At this inspection, we found that risk management was not sufficient to ensure people received safe care and treatment. Risks related to skin damage, mobility and eating and drinking were not being managed effectively and staff did not always have accurate information about these risks. Risks related to the environment had not been picked up and fire safety checks had not been carried out. This was a breach of the regulations.

Allegations of abuse had not been appropriately responded to. Allegations had been brought to the attention of the registered manager but appropriate agencies had not been notified. This was a breach of the regulations.

Staff followed safe procedures and this ensured that people received their medicines as prescribe

Inspection carried out on 16 February 2018

During a routine inspection

This inspection took place on 16 February 2018 and was unannounced. Beachwood House Rest Home is a ‘care home’. People in care homes receive accommodation and personal care as single package under one contractual agreement. CQC regulates both the premises and the care provided, and both were looked at during this inspection.

The service was previously inspected on 29 November 2016 when it was found to require improvement. This was because medicines had not been stored and dispensed in accordance with current guidance and notifications had not been submitted to the CQC. We made recommendations as a result of these findings.

At this inspection we found people’s medicines were managed safely and people told us, “I get my medicine on time.” We found medicines were now dispensed, administered and stored appropriately in accordance with current guidelines. Medicines administration records had been fully completed and regularly audited to ensure their accuracy.

Beechwood House accommodates up to 13 older people with care and support needs. At the time of our inspection 13 people were living at the service. The service consists of a detached house set within its own gardens and there was a passenger lift to enable people with limited mobility to access rooms on the first floor.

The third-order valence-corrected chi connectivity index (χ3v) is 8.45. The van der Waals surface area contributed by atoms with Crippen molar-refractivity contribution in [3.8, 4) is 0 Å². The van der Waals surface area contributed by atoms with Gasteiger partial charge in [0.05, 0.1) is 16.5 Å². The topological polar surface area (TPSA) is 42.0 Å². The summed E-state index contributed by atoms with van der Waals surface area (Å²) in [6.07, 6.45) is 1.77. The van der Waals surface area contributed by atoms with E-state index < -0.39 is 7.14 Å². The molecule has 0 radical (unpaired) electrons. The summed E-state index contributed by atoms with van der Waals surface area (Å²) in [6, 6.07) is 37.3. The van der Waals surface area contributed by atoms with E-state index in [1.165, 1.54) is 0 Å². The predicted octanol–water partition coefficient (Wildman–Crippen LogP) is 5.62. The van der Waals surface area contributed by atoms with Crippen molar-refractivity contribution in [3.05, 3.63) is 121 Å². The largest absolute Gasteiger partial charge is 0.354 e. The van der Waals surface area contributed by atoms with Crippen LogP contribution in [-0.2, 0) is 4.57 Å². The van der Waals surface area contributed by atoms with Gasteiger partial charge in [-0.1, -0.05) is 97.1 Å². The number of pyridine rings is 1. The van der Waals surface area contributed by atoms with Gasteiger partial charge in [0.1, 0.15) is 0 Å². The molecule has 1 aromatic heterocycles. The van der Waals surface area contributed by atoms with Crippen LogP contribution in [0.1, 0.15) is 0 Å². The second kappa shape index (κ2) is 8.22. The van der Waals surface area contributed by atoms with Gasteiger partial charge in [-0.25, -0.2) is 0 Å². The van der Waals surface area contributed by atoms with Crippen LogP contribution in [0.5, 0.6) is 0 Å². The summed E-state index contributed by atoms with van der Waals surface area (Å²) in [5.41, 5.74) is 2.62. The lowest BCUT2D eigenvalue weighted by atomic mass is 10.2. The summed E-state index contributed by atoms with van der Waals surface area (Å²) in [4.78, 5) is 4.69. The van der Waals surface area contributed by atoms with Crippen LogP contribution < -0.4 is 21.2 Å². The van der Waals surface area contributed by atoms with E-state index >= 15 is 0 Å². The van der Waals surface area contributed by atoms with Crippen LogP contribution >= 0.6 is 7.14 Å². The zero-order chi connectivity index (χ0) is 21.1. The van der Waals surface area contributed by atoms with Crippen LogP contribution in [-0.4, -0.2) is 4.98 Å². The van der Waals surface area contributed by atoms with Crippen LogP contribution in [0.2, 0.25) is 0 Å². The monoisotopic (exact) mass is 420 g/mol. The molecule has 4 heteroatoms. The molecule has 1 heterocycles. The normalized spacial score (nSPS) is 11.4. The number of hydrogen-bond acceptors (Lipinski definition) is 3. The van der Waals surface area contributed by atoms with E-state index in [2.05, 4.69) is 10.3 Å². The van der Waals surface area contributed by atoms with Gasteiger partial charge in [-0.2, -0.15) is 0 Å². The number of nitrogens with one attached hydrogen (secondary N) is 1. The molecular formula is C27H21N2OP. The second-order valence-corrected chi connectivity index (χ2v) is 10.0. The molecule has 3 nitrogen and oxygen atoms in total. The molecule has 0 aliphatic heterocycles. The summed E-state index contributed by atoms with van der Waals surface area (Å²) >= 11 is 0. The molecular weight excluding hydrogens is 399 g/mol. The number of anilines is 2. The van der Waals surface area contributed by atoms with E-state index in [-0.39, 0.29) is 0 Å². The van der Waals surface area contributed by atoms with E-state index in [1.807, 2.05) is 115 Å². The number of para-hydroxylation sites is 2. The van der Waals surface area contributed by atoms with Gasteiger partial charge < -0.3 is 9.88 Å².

The service had a registered manager. A registered manager is a person who has registered with the Care Quality Commission to manage the service. Like registered providers, they are ‘registered persons’. Registered persons have legal responsibility for meeting the requirements in the Health and Social Care Act 2008 and associated Regulations about how the service is run. The registered manager was also the registered provider. The registered manager lived on site and was available to support people and staff at all times if required.

People were relaxed and at ease in the service and told us, “I am very happy here, I was surprised how nice it was” and “The staff are very kind, they are very good.” Relatives comments included, “The atmosphere is very warm and friendly. All of the staff are very caring and nothing is any trouble” and “I can’t praise it enough, I want to go there when I get to that age.” People were comfortable requesting support which staff provided promptly and with compassion.

Staff had received safeguarding training and understood their responsibilities in relation to protecting people from abuse, harm and all forms of discrimination. They told us, “I think people are safe” while professionals commented, “This is a very safe and caring service, definitely one of the best I know.”

The well-established staff team were sufficiently skilled to meet people’s needs and were guided and supported by the registered manager who led by example. People told us, “[The registered manager] is very nice, very, very hands on. You know you can always talk to her about anything.” It was clear that the registered manager was fully committed to ensuring people’s needs were met. We found both the registered and deputy managers knew people well and had a detailed understanding of their individual care and support needs. Staff told us they were well supported and commented, “The registered manager is really good, very helpful and always there if you need her.” Health and social care professionals were also constantly complimentary of the manager’s approach saying, “[The] management of the service is excellent.”